Amid the backdrop of ongoing anti-racism riots across the globe, one American magazine has announced the hiring of its first black editor-in-chief.
Harper's Bazaar US, the monthly fashion magazine first published in 1867, has appointed Samira Nasr in its premier role.
Nasr, who comes from an executive fashion director role at Vanity Fair, is a half-Trinidadian, half-Lebanese stylist and editor who has also worked at InStyle and Elle magazines.
She nodded towards her heritage in a video announcing her appointment, as she also heralded the rise of the Black Lives Matter movement.
"As the proud daughter of a Lebanese father and a Trinidadian mother, my world view is expansive, and anchored in the belief that representation matters," said Nasr.
"My lens by nature is colourful, and so it is important to me to begin a new chapter in Bazaar's history by shining a light on all individuals who I believe are the inspiring voices of our time. I will work to give all voices a platform to tell stories that would never have been told."
Nasr also used the video to offer a message of support to activists who have taken to the streets following the death of George Floyd while in police custody.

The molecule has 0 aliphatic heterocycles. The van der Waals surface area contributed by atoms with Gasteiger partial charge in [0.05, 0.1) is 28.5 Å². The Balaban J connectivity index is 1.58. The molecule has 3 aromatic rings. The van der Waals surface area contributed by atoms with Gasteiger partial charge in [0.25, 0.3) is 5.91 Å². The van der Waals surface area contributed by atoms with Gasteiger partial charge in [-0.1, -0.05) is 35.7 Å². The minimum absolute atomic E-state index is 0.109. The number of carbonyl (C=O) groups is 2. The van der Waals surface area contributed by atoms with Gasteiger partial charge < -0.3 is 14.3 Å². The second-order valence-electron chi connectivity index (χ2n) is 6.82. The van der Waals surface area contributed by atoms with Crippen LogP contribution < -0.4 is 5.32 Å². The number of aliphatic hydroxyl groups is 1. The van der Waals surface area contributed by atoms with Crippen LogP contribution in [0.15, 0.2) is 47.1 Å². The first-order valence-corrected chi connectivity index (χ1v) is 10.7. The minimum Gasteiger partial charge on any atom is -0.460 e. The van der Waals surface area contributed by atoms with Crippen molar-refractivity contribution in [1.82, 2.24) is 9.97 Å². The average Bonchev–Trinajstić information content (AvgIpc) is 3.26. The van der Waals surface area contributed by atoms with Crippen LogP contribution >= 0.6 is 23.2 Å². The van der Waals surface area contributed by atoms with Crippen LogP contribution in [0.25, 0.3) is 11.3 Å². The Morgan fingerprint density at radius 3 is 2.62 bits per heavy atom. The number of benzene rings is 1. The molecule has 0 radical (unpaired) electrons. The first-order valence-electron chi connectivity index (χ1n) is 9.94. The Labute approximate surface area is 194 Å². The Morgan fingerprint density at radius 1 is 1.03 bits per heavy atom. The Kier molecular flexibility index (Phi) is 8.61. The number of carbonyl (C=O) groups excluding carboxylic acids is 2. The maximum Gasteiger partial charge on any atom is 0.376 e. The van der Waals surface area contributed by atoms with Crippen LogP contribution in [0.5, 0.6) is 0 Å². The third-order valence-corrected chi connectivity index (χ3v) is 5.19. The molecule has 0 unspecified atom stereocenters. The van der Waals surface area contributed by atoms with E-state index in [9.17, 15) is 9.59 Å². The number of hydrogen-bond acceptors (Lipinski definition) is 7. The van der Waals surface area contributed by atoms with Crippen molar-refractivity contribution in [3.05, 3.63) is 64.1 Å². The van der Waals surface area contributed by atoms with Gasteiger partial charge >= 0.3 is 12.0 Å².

"I see you, I thank you and I hope we can join forces to amplify the message of equality because black lives matter," she said.
Canadian-born Nasr will begin her role at the Hearst Magazine-owned title on Monday, July 6.
She takes the reins from long-standing editor Glenda Bailey, who announced in January that she was stepping down after almost 19 years at the magazine's helm.
In a statement announcing Nasr's hiring, Hearst Magazines president Troy Young said her “important voice will continue to evolve the brand’s distinct position as a style touchstone for fashion’s most discerning".